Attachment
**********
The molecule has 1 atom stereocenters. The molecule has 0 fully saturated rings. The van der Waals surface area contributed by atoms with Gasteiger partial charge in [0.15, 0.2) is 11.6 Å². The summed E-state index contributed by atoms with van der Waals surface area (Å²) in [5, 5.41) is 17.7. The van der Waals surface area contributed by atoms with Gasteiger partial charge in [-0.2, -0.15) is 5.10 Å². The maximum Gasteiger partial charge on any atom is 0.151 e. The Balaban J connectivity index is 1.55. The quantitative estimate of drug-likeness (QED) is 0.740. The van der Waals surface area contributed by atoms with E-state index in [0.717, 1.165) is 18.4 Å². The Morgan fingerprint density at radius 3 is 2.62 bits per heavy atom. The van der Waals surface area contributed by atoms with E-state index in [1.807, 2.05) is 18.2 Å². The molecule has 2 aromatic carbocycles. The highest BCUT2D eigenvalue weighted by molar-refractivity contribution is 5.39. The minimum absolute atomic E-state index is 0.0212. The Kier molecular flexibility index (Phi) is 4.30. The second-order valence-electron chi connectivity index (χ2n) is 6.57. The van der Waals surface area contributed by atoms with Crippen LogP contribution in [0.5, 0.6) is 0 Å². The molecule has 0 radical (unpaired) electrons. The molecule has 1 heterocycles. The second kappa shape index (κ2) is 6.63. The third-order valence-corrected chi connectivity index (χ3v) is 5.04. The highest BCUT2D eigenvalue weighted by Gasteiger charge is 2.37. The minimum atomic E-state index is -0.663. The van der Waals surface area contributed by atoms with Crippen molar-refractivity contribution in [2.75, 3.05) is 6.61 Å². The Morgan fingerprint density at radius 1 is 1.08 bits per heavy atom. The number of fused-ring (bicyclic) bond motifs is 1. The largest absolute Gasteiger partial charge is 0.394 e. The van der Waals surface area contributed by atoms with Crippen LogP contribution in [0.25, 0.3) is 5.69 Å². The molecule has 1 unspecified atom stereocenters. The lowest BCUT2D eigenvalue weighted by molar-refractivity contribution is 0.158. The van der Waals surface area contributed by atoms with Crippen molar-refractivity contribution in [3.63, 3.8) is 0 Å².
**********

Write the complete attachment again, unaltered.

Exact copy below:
The molecule has 1 atom stereocenters. The molecule has 0 fully saturated rings. The van der Waals surface area contributed by atoms with Gasteiger partial charge in [0.15, 0.2) is 11.6 Å². The summed E-state index contributed by atoms with van der Waals surface area (Å²) in [5, 5.41) is 17.7. The van der Waals surface area contributed by atoms with Gasteiger partial charge in [-0.2, -0.15) is 5.10 Å². The maximum Gasteiger partial charge on any atom is 0.151 e. The Balaban J connectivity index is 1.55. The quantitative estimate of drug-likeness (QED) is 0.740. The van der Waals surface area contributed by atoms with E-state index in [0.717, 1.165) is 18.4 Å². The Morgan fingerprint density at radius 3 is 2.62 bits per heavy atom. The van der Waals surface area contributed by atoms with E-state index in [1.807, 2.05) is 18.2 Å². The molecule has 2 aromatic carbocycles. The highest BCUT2D eigenvalue weighted by molar-refractivity contribution is 5.39. The minimum absolute atomic E-state index is 0.0212. The Kier molecular flexibility index (Phi) is 4.30. The second-order valence-electron chi connectivity index (χ2n) is 6.57. The van der Waals surface area contributed by atoms with Crippen LogP contribution in [0.5, 0.6) is 0 Å². The molecule has 0 radical (unpaired) electrons. The molecule has 1 heterocycles. The second kappa shape index (κ2) is 6.63. The third-order valence-corrected chi connectivity index (χ3v) is 5.04. The highest BCUT2D eigenvalue weighted by Gasteiger charge is 2.37. The minimum atomic E-state index is -0.663. The van der Waals surface area contributed by atoms with Crippen molar-refractivity contribution in [2.75, 3.05) is 6.61 Å². The Morgan fingerprint density at radius 1 is 1.08 bits per heavy atom. The number of fused-ring (bicyclic) bond motifs is 1. The largest absolute Gasteiger partial charge is 0.394 e. The van der Waals surface area contributed by atoms with Crippen LogP contribution in [0.25, 0.3) is 5.69 Å². The molecule has 1 unspecified atom stereocenters. The lowest BCUT2D eigenvalue weighted by molar-refractivity contribution is 0.158. The van der Waals surface area contributed by atoms with Crippen molar-refractivity contribution in [3.63, 3.8) is 0 Å².